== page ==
Swansea on a beautiful sunny May evening is a great place to be. The historic Patti Pavilion is where I was heading to see the legendary Geoff Tate perform not just Queensryche’s 1986 album Rage For Order in its entirety, but also their most successful album, 1990s Empire. Much has been said over recent years regarding the seemingly never-ending drama regarding Queensryche and ex-members. It does seem, however, that Tate has settled into his stride with his current band and is more than happy to be a legacy act. The number of punters wandering around wearing Queensryche T-shirts gives you a good idea of the demographic here tonight.
Before we get to the main event, we had a short but impressive set from openers Mark Daly & the Ravens. Mixing up a blend of southern rock with some Alice In Chains tinged tunes, Daly puts in an energetic performance. The sparse but appreciative audience thoroughly enjoys what they see and hear. Definitely, someone to keep an eye on.
By the time we are presented with Tate’s entrance, the room fills up considerably and there is an air of anticipation. I’ve been checking out some YouTube videos of recent performances and it seemed like Tate has been firing on all cylinders vocally. Taking to the stage with the classic ‘Walk In the Shadows’, when Tate strolls casually up to the microphone and nails that initial scream, everyone in attendance goes nuts. Snazzily dressed and looking the picture of health, Tate has the audience in the palm of his hand from the get-go. The band works their way through Rage For Order’s tracks and there is only a noticeable lull from the audience when lesser-known songs such as Neue Regel and London are being played. A fantastic rendition of ‘I Will Remember’ closes the first act with style.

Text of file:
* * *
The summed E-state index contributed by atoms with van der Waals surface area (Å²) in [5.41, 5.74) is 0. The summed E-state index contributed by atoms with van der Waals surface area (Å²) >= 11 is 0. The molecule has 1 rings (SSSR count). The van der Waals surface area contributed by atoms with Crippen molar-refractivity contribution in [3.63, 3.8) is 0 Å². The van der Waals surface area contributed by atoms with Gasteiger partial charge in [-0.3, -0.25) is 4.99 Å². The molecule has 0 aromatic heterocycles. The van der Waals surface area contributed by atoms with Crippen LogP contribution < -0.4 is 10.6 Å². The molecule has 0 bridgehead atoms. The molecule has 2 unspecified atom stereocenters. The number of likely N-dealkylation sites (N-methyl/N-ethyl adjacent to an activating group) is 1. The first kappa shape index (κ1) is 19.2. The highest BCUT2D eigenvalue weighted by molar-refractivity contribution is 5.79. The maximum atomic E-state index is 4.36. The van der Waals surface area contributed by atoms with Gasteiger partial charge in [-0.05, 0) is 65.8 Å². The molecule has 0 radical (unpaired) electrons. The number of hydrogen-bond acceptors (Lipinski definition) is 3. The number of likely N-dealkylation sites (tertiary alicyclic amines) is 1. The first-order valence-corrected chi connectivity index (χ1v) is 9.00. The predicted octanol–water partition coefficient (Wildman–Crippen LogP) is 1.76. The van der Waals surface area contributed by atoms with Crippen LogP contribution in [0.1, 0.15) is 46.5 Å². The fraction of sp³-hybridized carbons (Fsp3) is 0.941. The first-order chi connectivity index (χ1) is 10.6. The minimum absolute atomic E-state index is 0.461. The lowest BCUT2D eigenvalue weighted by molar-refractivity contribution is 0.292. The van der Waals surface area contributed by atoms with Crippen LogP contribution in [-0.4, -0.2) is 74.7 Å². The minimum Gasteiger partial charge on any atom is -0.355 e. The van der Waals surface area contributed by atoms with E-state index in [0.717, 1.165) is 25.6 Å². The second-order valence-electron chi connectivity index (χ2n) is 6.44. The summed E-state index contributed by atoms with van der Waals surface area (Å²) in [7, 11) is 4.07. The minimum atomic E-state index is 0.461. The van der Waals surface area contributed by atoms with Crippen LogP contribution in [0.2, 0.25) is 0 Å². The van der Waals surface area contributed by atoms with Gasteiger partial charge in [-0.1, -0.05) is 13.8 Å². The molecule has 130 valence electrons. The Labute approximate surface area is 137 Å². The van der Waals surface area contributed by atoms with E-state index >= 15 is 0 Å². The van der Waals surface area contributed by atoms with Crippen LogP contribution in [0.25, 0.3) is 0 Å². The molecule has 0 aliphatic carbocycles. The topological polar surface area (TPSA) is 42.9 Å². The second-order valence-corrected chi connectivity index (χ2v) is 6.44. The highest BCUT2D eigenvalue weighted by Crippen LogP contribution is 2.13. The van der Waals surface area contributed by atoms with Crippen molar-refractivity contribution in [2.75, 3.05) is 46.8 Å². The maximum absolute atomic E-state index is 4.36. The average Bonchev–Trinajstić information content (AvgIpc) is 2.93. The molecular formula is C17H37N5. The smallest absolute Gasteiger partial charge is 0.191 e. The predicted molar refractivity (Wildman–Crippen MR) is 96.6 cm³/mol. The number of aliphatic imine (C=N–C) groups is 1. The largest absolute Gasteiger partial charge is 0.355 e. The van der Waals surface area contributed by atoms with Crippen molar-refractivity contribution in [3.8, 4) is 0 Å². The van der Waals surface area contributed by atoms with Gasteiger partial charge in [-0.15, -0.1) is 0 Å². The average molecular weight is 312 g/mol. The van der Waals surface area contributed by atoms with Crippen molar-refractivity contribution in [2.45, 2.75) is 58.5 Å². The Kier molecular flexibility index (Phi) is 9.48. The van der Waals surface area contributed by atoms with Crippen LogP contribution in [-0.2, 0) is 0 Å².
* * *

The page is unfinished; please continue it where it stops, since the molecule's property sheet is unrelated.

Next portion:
After an extended break, the band returns to the stage while the intro to ‘Best I Can’ blasts through the PA. Rapturous applause from the crowd pushes the energy of the band and yet again, Tate is nailing it. For a man in his sixties to be singing this well is no mean feat. Tate gets his saxophone out for ‘The Thin Line’ and the band seems to be having the time of their lives. Scottish guitarist Kieran Robertson gets a great reaction from the crowd every time he sticks his tongue out and nails his parts with gusto. Crowd favourite ‘Jet City Woman’ goes down a storm as does ‘Another Rainy Night’ and ‘Empire’ in its full-blown glory. The sound mix tends to be a little muddy in places and drummer Daniel Laverde is obviously a very capable and talented drummer, but as a drummer myself I don’t like the fact that Daniel is using electronic drums. They just look naff, Queensryche’s original drummer Scott Rockenfield was renowned for the huge drum kits that he used, and it just doesn’t work visually for me in a hard rock/metal setting. Just my opinion of course.
‘Silent Lucidity’ sounds amazing as always. You forget how great that song is and looking around at the crowd singing every word is goosebump enticing. Tate is a master at keeping everyone in attendance entertained, even his anecdote about having to go grocery shopping for the first time in his life due to Covid canceling all his tour plans is very funny. After ‘Anybody Listening?’ the band leaves the stage to more rabid applause, shouts, and screams for more. They return for an encore of ‘Last Time in Paris’ and ‘Take Hold of the Flame’. The band has played for around two and a half hours, Tate is certainly giving his loyal fan base value for money. He is happy to press the flesh with the many fans who are front of stage trying to get a reaction from their hero. He seems genuinely over the moon to back out playing live.
The voice is well and truly alive and well. Go and see Geoff Tate if you get the chance, you won’t be disappointed, but you will be thoroughly entertained.
Author: Kenny Kendrick